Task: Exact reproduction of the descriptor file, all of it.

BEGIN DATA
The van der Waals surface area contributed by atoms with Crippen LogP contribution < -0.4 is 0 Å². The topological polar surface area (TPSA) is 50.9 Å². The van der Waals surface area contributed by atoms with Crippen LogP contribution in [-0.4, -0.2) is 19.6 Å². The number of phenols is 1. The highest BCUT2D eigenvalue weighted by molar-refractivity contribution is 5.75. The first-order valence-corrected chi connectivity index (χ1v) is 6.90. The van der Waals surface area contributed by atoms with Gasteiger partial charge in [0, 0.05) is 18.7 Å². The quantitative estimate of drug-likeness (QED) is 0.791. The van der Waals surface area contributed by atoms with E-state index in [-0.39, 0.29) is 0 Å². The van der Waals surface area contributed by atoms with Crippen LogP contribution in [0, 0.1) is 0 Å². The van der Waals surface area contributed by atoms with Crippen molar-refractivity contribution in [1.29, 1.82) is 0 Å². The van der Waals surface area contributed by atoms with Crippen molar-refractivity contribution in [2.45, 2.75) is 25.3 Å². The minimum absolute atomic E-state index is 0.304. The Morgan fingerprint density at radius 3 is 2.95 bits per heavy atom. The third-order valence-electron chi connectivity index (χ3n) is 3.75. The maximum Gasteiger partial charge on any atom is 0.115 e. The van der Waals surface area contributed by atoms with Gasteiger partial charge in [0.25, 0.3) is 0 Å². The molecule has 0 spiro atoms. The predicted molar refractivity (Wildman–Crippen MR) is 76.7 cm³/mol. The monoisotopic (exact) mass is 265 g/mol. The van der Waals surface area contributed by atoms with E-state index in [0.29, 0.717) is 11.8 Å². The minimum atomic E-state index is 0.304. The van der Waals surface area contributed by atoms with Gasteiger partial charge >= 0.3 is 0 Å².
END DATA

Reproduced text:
The van der Waals surface area contributed by atoms with Crippen LogP contribution < -0.4 is 0 Å². The topological polar surface area (TPSA) is 50.9 Å². The van der Waals surface area contributed by atoms with Crippen LogP contribution in [-0.4, -0.2) is 19.6 Å². The number of phenols is 1. The highest BCUT2D eigenvalue weighted by molar-refractivity contribution is 5.75. The first-order valence-corrected chi connectivity index (χ1v) is 6.90. The van der Waals surface area contributed by atoms with Gasteiger partial charge in [0, 0.05) is 18.7 Å². The quantitative estimate of drug-likeness (QED) is 0.791. The van der Waals surface area contributed by atoms with E-state index in [-0.39, 0.29) is 0 Å². The van der Waals surface area contributed by atoms with Crippen LogP contribution in [0, 0.1) is 0 Å². The van der Waals surface area contributed by atoms with Crippen molar-refractivity contribution in [1.29, 1.82) is 0 Å². The van der Waals surface area contributed by atoms with Crippen molar-refractivity contribution in [2.45, 2.75) is 25.3 Å². The minimum absolute atomic E-state index is 0.304. The Morgan fingerprint density at radius 3 is 2.95 bits per heavy atom. The third-order valence-electron chi connectivity index (χ3n) is 3.75. The maximum Gasteiger partial charge on any atom is 0.115 e. The van der Waals surface area contributed by atoms with Gasteiger partial charge in [0.25, 0.3) is 0 Å². The molecule has 0 spiro atoms. The predicted molar refractivity (Wildman–Crippen MR) is 76.7 cm³/mol. The monoisotopic (exact) mass is 265 g/mol. The van der Waals surface area contributed by atoms with E-state index in [0.29, 0.717) is 11.8 Å². The minimum atomic E-state index is 0.304. The van der Waals surface area contributed by atoms with Gasteiger partial charge >= 0.3 is 0 Å².